Gary Lineker row ‘is like something from Putin’s Russia’, claims Labour | UK News
Gary Lineker’s suspension from the BBC for criticising the government’s migration policy has been likened to “Putin’s Russia” in a scathing attack by Labour.
Shadow culture secretary Lucy Powell claimed ministers’ fingerprints were “all over” the decision to take the football presenter off air and accused the broadcaster of “capitulating to a Tory cancel campaign”.
Asking an urgent question in the Commons, Ms Powell said: “What does she (Culture minister Julia Lopez) think it looks like to the outside world that a much-loved sports presenter is taken off air for tweeting something the government doesn’t like?
“It sounds more like Putin’s Russia to me.”
The comparison was branded “disgraceful” by Ms Lopez and other Conservative MPs.
Former minister Andrew Percy told the Commons: “I hope that the shadow secretary of state will reflect on her comparison of this government to the Putin regime which, of course, is engaged in war crimes and the murder of men, women, and children in Ukraine. That was beneath her.”
Ms Lopez replied: “I also think it was distasteful to compare the government’s actions or otherwise to the Putin regime, I think it is a disgraceful comparison to make, and I think it is way off the mark.”
Ms Lopez said the government has “consistently made clear” it is for the BBC to resolve the issue with Lineker and said she refused to give her view of the case.
She added: “At no time has any of us as ministers sought to influence the BBC’s decision in this case in any way. The events of the last week are rightly a matter for the corporation.”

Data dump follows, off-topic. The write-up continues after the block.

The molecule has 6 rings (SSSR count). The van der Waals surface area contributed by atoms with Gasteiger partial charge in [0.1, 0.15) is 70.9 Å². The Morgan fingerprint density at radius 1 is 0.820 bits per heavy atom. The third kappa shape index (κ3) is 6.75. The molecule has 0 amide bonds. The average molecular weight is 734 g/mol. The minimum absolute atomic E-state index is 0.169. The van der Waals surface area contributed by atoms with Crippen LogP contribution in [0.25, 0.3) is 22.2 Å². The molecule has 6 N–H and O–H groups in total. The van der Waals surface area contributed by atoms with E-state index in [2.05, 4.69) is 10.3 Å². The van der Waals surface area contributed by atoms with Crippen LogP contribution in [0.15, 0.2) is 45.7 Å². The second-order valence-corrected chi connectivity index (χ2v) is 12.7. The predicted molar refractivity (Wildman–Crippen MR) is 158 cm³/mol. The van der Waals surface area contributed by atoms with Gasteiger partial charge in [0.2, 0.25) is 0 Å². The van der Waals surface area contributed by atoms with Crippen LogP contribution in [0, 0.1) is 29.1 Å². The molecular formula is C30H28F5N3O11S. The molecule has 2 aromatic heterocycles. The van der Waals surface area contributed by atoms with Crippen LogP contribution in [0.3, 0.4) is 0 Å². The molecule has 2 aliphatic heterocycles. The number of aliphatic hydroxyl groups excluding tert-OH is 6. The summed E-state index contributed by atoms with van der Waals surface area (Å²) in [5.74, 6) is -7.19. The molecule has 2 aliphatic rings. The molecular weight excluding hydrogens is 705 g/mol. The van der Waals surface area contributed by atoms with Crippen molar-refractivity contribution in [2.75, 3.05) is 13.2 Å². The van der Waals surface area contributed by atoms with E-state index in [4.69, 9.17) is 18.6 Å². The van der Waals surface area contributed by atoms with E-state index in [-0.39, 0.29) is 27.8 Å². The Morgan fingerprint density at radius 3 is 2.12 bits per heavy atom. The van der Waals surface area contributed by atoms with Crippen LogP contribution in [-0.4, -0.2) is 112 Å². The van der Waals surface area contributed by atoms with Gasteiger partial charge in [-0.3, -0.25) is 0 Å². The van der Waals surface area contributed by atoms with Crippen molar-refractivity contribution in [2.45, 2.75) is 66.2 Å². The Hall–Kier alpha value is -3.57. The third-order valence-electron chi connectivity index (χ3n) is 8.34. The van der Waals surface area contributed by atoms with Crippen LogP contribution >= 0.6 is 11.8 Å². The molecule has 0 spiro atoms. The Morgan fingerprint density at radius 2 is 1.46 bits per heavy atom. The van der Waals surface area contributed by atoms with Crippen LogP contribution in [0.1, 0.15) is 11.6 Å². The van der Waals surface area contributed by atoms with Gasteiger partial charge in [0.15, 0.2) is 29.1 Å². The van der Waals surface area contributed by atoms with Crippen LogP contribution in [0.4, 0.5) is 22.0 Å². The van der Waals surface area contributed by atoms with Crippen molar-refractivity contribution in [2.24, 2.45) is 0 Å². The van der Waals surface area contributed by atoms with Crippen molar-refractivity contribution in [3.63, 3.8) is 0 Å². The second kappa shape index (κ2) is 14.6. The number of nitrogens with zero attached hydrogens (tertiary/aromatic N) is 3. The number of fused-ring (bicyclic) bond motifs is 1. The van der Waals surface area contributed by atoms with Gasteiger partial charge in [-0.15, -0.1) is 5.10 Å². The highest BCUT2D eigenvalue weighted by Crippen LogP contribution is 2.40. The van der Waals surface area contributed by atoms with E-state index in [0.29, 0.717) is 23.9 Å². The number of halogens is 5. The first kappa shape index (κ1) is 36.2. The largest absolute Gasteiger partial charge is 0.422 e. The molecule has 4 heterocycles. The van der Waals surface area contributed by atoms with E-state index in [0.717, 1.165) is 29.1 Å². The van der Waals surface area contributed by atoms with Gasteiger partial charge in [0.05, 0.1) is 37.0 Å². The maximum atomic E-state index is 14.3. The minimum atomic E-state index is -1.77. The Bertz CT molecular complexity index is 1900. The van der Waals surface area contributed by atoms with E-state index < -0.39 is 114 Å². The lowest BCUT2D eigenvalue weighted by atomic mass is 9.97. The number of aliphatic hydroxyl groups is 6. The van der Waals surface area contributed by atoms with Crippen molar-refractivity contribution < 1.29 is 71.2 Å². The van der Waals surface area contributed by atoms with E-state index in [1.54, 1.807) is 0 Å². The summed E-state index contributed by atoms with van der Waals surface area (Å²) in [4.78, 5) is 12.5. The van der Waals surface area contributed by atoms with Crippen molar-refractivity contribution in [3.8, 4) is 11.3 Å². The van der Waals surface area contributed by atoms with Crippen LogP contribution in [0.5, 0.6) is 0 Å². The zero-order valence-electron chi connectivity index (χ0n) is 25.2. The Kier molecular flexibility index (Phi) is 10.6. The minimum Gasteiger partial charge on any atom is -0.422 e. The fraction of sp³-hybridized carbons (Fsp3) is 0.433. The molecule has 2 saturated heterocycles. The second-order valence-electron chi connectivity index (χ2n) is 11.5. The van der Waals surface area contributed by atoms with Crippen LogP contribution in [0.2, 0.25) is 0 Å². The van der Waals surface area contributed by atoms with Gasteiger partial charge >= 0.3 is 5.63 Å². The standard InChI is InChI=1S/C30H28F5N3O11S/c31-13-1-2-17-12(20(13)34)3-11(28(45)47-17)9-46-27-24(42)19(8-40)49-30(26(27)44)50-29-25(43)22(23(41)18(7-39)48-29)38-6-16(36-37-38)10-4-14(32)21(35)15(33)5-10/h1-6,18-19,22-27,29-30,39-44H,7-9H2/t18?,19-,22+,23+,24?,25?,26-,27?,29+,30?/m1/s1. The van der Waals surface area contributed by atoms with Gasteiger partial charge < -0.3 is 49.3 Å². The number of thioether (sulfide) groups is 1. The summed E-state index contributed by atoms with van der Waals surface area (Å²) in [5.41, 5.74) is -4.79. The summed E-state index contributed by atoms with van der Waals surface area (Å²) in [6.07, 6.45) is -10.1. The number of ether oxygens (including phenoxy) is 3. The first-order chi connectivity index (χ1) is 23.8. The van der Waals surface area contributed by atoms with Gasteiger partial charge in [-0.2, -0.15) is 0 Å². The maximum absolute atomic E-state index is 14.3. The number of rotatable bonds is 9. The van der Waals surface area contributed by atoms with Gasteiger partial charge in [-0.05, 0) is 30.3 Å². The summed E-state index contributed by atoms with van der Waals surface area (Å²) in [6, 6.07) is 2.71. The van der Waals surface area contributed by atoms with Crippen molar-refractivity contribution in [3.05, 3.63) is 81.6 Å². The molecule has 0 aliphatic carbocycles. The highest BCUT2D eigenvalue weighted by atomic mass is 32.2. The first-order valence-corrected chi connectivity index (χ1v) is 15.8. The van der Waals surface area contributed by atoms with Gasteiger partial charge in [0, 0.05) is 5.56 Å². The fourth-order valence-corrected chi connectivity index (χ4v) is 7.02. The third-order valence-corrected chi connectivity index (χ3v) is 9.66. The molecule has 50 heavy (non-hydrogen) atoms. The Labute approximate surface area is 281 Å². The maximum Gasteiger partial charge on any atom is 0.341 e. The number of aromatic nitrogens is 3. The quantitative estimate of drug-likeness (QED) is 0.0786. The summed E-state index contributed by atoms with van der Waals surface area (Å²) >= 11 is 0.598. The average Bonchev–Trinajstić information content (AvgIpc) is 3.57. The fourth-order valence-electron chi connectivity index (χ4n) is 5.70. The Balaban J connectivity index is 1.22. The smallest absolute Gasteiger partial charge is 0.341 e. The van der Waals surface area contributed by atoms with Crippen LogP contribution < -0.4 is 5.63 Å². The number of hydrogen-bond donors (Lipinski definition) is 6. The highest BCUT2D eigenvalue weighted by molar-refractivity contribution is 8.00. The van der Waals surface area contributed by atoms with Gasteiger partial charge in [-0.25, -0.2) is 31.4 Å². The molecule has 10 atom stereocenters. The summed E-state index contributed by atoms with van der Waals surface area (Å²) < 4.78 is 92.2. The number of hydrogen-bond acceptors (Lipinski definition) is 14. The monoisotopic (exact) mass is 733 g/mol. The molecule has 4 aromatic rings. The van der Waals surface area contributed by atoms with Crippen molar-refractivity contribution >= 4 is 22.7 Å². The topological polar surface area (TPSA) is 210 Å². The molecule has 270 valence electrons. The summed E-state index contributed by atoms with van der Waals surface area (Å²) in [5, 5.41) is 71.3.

The row was sparked after Lineker was taken off air for a tweet comparing the language used to launch a new government asylum seeker policy to that of 1930s Germany.
The move to suspend the presenter triggered pundits, presenters and reporters – including Ian Wright – to join a walkout in solidarity with him over the weekend as others criticised the broadcaster for its response.
Former BBC journalist Jon Sopel drew a comparison with the corporation’s chairman Richard Sharp, who has been involved in a cronyism row over accusations he helped Boris Johnson secure an £800,000 loan facility.
The BBC later apologised and reinstated Lineker, while director general Tim Davie announced a review of social media guidelines at the broadcaster.
Several Tory MPs have continued to express anger at Lineker’s remarks but Ms Lopez said it is “incredibly important” the BBC is left to conduct its social media review “in a way that allows it to bring clarity, particularly in relation to the question of freelancers versus people who are paid employees”.
She added: “I think it’s difficult not to ignore the fact that as the highest-paid employee, Mr Lineker will be understandably held to account for his views by the licence fee payer as an issue that’s relevant to whether the BBC is impartial.”
Lineker row ‘goes straight to heart of BBC’s reputation’
Earlier, the head of Ofcom told MPs that it had been a “really difficult episode for the BBC” but that she hopes “they can find their way through it”.
Dame Melanie Dawes, the chief executive of the broadcasting regulator, said that “it hasn’t been a great weekend for BBC sports fans” after the broadcaster was forced to pull much of its sports coverage amid the row with Lineker.
Appearing before the Department for Digital, Culture, Media and Sport select committee, she added: “I think we’re all glad to see that hopefully the BBC is moving beyond this episode.”
She said: “An episode like this goes straight to the heart of that wider reputation on their news and current affairs coverage.
“The question for the BBC on their social media guidelines is a question for their board, not something in which Ofcom has a role.
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“I think they need to look at those guidelines and see if they’re right in a world of increased use of social media, and look at what they ask in terms of their contributors as well as their staff.”
She said she thinks there needs to be “very strict rules for news presenters and that’s what the guidelines have”, adding that “beyond that questions of freedom of expression do become relevant” and BBC needs to “work out how to draw that line”.
On Monday, Lineker tweeted that he was “delighted we have navigated a way through this” and said he “cannot wait” to get back on the show.